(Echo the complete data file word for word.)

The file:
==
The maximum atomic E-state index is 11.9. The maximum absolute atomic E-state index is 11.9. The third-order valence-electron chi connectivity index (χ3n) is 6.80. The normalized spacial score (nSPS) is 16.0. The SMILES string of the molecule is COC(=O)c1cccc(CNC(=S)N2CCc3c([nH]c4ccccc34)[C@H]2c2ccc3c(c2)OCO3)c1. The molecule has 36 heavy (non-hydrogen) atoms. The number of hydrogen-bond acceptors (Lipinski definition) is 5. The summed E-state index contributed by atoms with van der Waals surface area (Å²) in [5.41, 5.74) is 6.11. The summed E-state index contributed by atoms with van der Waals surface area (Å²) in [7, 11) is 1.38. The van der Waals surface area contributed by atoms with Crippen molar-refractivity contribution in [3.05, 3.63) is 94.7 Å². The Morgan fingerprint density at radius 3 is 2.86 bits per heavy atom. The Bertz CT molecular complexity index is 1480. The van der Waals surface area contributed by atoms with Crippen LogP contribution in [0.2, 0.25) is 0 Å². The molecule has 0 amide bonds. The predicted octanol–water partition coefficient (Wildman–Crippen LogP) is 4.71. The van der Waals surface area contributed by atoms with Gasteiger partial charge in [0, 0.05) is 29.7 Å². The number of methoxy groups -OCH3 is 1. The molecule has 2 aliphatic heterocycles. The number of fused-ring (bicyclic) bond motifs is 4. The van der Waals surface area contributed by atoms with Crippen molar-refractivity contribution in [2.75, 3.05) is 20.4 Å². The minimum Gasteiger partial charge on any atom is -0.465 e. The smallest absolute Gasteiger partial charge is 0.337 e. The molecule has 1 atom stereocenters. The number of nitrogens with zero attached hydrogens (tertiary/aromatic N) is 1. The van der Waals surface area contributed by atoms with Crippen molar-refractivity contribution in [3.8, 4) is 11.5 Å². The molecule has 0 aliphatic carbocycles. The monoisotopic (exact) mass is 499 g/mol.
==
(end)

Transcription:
The maximum atomic E-state index is 11.9. The maximum absolute atomic E-state index is 11.9. The third-order valence-electron chi connectivity index (χ3n) is 6.80. The normalized spacial score (nSPS) is 16.0. The SMILES string of the molecule is COC(=O)c1cccc(CNC(=S)N2CCc3c([nH]c4ccccc34)[C@H]2c2ccc3c(c2)OCO3)c1. The molecule has 36 heavy (non-hydrogen) atoms. The number of hydrogen-bond acceptors (Lipinski definition) is 5. The summed E-state index contributed by atoms with van der Waals surface area (Å²) in [5.41, 5.74) is 6.11. The summed E-state index contributed by atoms with van der Waals surface area (Å²) in [7, 11) is 1.38. The van der Waals surface area contributed by atoms with Crippen molar-refractivity contribution in [3.05, 3.63) is 94.7 Å². The Morgan fingerprint density at radius 3 is 2.86 bits per heavy atom. The Bertz CT molecular complexity index is 1480. The van der Waals surface area contributed by atoms with Crippen LogP contribution in [0.2, 0.25) is 0 Å². The molecule has 0 amide bonds. The predicted octanol–water partition coefficient (Wildman–Crippen LogP) is 4.71. The van der Waals surface area contributed by atoms with Gasteiger partial charge in [0, 0.05) is 29.7 Å². The number of methoxy groups -OCH3 is 1. The molecule has 2 aliphatic heterocycles. The number of fused-ring (bicyclic) bond motifs is 4. The van der Waals surface area contributed by atoms with Crippen molar-refractivity contribution in [2.75, 3.05) is 20.4 Å². The minimum Gasteiger partial charge on any atom is -0.465 e. The smallest absolute Gasteiger partial charge is 0.337 e. The molecule has 1 atom stereocenters. The number of nitrogens with zero attached hydrogens (tertiary/aromatic N) is 1. The van der Waals surface area contributed by atoms with Crippen molar-refractivity contribution in [3.8, 4) is 11.5 Å². The molecule has 0 aliphatic carbocycles. The monoisotopic (exact) mass is 499 g/mol.